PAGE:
Managed Care

Great Taste or Less Filling? Guidelines Have Their Uses

John Marcille

The rich ferment of ideas, opinions and causes in managed care today — a source of consternation to some, of stimulation to others — is evident throughout this issue.

Senior editor Michael D. Dalzell, in our cover story, grapples with the issue of treatment protocols or guidelines. Gradually, physicians are coming to terms with guidelines, though of course they see them as valuable when they improve the process of care and as harmful when they prescribe procedures that, on average, might be appropriate for the designated population but inappropriate for an individual. Doctors and physician organizations — the AMA in particular — are suspicious of guidelines promulgated by organizations whose goals they perceive to be minimization of cost, rather than maximization of health. And if they don't "buy in" to the concept, health plans will fall short of their cost-effectiveness goals. (Next month: an article on how disease management programs are getting physician buy-in).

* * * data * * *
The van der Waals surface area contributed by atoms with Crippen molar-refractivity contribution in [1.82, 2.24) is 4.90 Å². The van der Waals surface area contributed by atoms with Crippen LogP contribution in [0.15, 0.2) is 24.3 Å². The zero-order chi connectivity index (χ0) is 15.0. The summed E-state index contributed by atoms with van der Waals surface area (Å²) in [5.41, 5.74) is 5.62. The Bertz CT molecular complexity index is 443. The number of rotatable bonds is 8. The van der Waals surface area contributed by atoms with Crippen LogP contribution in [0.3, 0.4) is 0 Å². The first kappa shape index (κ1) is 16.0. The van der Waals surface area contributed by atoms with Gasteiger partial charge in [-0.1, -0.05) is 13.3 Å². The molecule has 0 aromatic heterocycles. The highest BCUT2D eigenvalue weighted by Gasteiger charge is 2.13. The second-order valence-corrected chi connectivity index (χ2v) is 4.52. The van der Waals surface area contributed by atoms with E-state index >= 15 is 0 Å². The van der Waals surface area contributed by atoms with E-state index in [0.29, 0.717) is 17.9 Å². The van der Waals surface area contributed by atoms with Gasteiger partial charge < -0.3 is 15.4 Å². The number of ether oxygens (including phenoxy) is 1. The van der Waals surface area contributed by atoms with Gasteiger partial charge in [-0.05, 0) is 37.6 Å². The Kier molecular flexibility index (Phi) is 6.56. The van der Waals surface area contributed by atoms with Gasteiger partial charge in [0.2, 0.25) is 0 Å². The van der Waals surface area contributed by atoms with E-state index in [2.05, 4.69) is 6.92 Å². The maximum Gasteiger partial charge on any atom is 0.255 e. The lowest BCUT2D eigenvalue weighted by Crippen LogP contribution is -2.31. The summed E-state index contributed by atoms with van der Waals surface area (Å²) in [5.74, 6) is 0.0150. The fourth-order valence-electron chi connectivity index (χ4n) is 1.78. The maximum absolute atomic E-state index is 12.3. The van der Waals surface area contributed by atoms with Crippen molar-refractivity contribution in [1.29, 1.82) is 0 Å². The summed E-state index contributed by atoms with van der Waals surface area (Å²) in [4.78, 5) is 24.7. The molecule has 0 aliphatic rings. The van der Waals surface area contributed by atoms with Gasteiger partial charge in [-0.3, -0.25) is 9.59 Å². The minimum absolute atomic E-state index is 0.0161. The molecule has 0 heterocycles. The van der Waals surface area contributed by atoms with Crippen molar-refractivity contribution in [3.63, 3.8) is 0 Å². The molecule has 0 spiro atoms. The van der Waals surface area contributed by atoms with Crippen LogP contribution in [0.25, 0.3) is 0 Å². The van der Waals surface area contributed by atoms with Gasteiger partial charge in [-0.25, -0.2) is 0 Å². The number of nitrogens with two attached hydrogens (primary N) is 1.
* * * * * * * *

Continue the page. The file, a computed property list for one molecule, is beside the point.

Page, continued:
For a discussion of a particular guideline, see the column by senior editor Frank Diamond on the Centers for Disease Control's new guidance on sexually transmitted disease.

Another area of ferment is Medicaid managed care, seen a few years ago as a golden opportunity for HMOs to corner one of the few remaining chunks of the market still in fee-for-service hands. Ferment may be too weak a word for what's going on in the sector.

You want more controversy? Doctors often complain that powerful HMOs practically force them to sign contracts that give the plan too much power. The AMA has come up with a model contract for docs to present to plans. Lawyer Mike Folio analyzes it from both the doctors' and the plans' point of view.

Finally, ferment at the top: Senior contributing editor Pat Mullen reports on reform bills in Congress.

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